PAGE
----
Liberal activists—some of whom have called for President Donald Trump’s impeachment for more than a year— have grown louder after the convictions of two Trump associates last week.

Billionaire Tom Steyer, who already has spent millions on TV ads and runs the Need to Impeach petition campaign that has collected 5.6 million signatures, released a new ad Tuesday.

“How much more does Congress need to see? Donald Trump has now been implicated in two felony crimes,” Steyer says in the new ad, part of a new $1 million campaign.

Steyer warns that Trump should be removed before he pardons his former campaign manager, Paul Manafort, convicted on eight counts of tax and bank fraud. Trump’s former personal lawyer, Michael Cohen, pleaded guilty to financial crimes and to a campaign finance violation. He implicated Trump in the campaign finance violation.

“No one is above the law,” Steyer says. “So, we have to make sure this president doesn’t use pardons to cover up crimes.”

Former Labor Secretary Robert Reich—who served in the first term of an impeached president, Bill Clinton—penned a piece for the liberal American Prospect magazine asserting impeachment isn’t enough.

“Impeachment would remedy Trump’s ‘high crimes and misdemeanors,’” Reich wrote. “But impeachment would not remedy Trump’s unconstitutional presidency because it would leave in place his vice president, White House staff and Cabinet, as well as all the executive orders he issued and all the legislation he signed, and the official record of his presidency.”

The Reich piece continues:

The only response to an unconstitutional presidency is to annul it. Annulment would repeal all of it—recognizing that such appointments, orders, rules, and records were made without constitutional authority. …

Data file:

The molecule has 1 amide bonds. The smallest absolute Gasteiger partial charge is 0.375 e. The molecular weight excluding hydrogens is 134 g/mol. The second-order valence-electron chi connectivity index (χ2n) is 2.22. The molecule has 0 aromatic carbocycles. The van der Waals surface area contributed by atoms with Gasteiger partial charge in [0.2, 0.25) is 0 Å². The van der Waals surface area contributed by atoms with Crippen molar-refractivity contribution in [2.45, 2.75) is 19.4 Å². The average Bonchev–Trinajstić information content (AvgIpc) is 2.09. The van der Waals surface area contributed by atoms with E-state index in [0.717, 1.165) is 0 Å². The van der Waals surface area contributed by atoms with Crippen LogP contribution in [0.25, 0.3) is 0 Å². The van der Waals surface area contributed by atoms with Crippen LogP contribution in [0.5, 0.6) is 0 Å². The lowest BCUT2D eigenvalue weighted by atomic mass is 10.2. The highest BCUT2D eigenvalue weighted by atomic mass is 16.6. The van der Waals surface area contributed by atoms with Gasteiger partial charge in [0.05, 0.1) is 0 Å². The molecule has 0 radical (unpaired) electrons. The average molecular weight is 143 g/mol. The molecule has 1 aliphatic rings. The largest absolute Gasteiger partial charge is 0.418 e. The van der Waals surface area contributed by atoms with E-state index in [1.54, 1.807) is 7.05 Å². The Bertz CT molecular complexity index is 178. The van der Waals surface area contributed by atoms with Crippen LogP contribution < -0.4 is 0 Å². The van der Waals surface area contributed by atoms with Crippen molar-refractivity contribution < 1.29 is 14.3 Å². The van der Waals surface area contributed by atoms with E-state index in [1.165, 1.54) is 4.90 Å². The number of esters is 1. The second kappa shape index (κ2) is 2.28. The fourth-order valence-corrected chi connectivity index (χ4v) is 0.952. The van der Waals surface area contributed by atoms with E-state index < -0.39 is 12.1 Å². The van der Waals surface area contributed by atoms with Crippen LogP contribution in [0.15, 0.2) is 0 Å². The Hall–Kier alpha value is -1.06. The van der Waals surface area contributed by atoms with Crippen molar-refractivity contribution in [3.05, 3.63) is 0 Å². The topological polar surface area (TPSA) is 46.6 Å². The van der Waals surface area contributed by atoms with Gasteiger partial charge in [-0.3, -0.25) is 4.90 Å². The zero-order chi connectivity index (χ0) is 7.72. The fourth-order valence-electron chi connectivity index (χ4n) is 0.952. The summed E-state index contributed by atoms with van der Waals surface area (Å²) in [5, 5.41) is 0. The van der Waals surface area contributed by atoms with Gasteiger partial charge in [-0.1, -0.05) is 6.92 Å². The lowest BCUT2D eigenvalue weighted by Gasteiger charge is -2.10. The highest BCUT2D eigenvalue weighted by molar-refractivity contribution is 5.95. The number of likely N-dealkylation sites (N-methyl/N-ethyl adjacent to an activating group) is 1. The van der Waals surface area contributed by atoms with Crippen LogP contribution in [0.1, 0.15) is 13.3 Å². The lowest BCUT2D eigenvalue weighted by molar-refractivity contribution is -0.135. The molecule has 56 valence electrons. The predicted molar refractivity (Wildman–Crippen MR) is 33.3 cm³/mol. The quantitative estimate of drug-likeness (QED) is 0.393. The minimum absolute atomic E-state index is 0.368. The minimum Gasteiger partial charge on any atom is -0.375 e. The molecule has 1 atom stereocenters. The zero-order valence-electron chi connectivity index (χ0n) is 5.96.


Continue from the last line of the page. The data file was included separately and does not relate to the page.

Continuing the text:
The Constitution also gives Congress and the states the power to amend the Constitution, thereby annulling or altering whatever provisions came before.

Here, too, it would logically follow that Congress and the states could, through amendment, annul a presidency they determine to be unconstitutional.

After the Trump administration was annulled, the speaker of the House (third in the order of presidential succession) would take over the presidency until a special election.

Reich has previously claimed there were as many as five possible articles of impeachment to bring against Trump. He cited treason as a possibility, but claimed the president’s travel ban, bashing the press, accusing the Obama administration of spying on him, and receiving gifts from foreigners (in the form of diplomats staying at his hotels) were the others.

Before the election, Cohen paid $130,000 to porn star Stephanie “Stormy Daniels” Clifford. She has said she had a one-night stand with Trump in 2006, which he has denied.

A majority of adults, 64 percent, believe Cohen’s charge that Trump ordered him to make the payment to Daniels, but only 44 percent believe the House should begin an impeachment investigation, according to a new Axios/Survey Monkey poll.

American Media Inc., parent company of the tabloid National Enquirer, paid Playboy model Karen McDougal $150,000 for her story of an alleged affair with Trump, which he has denied. David Pecker, a friend of Trump’s, is chairman and CEO of American Media and publisher of the Enquirer. Pecker has an immunity deal with federal prosecutors in New York.

House Minority Leader Nancy Pelosi, D-Calif., said last week the campaign finance violation charge alone wouldn’t be enough for impeachment.

“Impeachment has to spring from something else,” Pelosi said. “If and when the information emerges about that, we’ll see. It’s not a priority on the agenda going forward unless something else comes forward.”

But former Trump campaign advisers anticipate Democrats will proceed anyway.

“The House Democratic leadership and rank and file are committed to impeachment,” Michael Caputo, a former Trump presidential campaign adviser, told The Daily Signal. “House Democrats are committed to this, and the campaign finance violation would be a vehicle.”

Caputo said that federal prosecutors in the Southern District of New York investigation pose a bigger potential problem for the president than special counsel Robert Mueller’s probe into Russian meddling in the 2016 elections.

“Mueller moved the Cohen matter to the Southern District of New York because two jurisdictions naming Trump would [be] stronger than just the Mueller report,” Caputo said.

In 2012, prosecutors failed to convict John Edwards, a former North Carolina senator and two-time Democratic presidential candidate, on campaign finance charges stemming from supporters’ paying $1 million to a woman with whom he had an extramarital affair when he ran for president in 2008. Edwards also was the 2004 Democratic vice presidential nominee.